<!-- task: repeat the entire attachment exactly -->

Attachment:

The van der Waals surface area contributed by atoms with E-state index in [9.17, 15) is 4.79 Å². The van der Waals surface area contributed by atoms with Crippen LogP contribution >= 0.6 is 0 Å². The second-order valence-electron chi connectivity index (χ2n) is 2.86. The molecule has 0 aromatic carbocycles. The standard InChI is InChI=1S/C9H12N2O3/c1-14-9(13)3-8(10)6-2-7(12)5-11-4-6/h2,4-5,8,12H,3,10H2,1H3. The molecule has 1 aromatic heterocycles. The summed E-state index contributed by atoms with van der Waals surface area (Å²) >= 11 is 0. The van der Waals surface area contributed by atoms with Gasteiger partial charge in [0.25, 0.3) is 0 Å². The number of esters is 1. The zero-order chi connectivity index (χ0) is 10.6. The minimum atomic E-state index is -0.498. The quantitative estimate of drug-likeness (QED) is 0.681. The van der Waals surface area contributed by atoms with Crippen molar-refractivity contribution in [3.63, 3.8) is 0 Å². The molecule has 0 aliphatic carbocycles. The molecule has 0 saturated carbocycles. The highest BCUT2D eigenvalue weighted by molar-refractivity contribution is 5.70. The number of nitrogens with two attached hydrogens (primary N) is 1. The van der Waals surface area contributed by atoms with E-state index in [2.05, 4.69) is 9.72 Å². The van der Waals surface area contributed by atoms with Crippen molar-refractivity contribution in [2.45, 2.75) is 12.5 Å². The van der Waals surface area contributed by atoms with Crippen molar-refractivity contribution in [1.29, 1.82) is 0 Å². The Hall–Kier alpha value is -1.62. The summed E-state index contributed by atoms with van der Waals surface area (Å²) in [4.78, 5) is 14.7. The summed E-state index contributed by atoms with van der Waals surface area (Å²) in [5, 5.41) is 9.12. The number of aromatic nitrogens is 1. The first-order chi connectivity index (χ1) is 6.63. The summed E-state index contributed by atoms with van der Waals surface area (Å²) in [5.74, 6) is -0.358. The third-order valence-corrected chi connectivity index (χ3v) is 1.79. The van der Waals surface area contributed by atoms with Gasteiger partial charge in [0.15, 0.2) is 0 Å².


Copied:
The van der Waals surface area contributed by atoms with E-state index in [9.17, 15) is 4.79 Å². The van der Waals surface area contributed by atoms with Crippen LogP contribution >= 0.6 is 0 Å². The second-order valence-electron chi connectivity index (χ2n) is 2.86. The molecule has 0 aromatic carbocycles. The standard InChI is InChI=1S/C9H12N2O3/c1-14-9(13)3-8(10)6-2-7(12)5-11-4-6/h2,4-5,8,12H,3,10H2,1H3. The molecule has 1 aromatic heterocycles. The summed E-state index contributed by atoms with van der Waals surface area (Å²) >= 11 is 0. The van der Waals surface area contributed by atoms with Gasteiger partial charge in [0.25, 0.3) is 0 Å². The number of esters is 1. The zero-order chi connectivity index (χ0) is 10.6. The minimum atomic E-state index is -0.498. The quantitative estimate of drug-likeness (QED) is 0.681. The van der Waals surface area contributed by atoms with Crippen molar-refractivity contribution in [3.63, 3.8) is 0 Å². The molecule has 0 aliphatic carbocycles. The molecule has 0 saturated carbocycles. The highest BCUT2D eigenvalue weighted by molar-refractivity contribution is 5.70. The number of nitrogens with two attached hydrogens (primary N) is 1. The van der Waals surface area contributed by atoms with E-state index in [2.05, 4.69) is 9.72 Å². The van der Waals surface area contributed by atoms with Crippen molar-refractivity contribution in [2.45, 2.75) is 12.5 Å². The van der Waals surface area contributed by atoms with Crippen molar-refractivity contribution in [1.29, 1.82) is 0 Å². The Hall–Kier alpha value is -1.62. The summed E-state index contributed by atoms with van der Waals surface area (Å²) in [4.78, 5) is 14.7. The summed E-state index contributed by atoms with van der Waals surface area (Å²) in [5, 5.41) is 9.12. The number of aromatic nitrogens is 1. The first-order chi connectivity index (χ1) is 6.63. The summed E-state index contributed by atoms with van der Waals surface area (Å²) in [5.74, 6) is -0.358. The third-order valence-corrected chi connectivity index (χ3v) is 1.79. The van der Waals surface area contributed by atoms with Gasteiger partial charge in [0.15, 0.2) is 0 Å².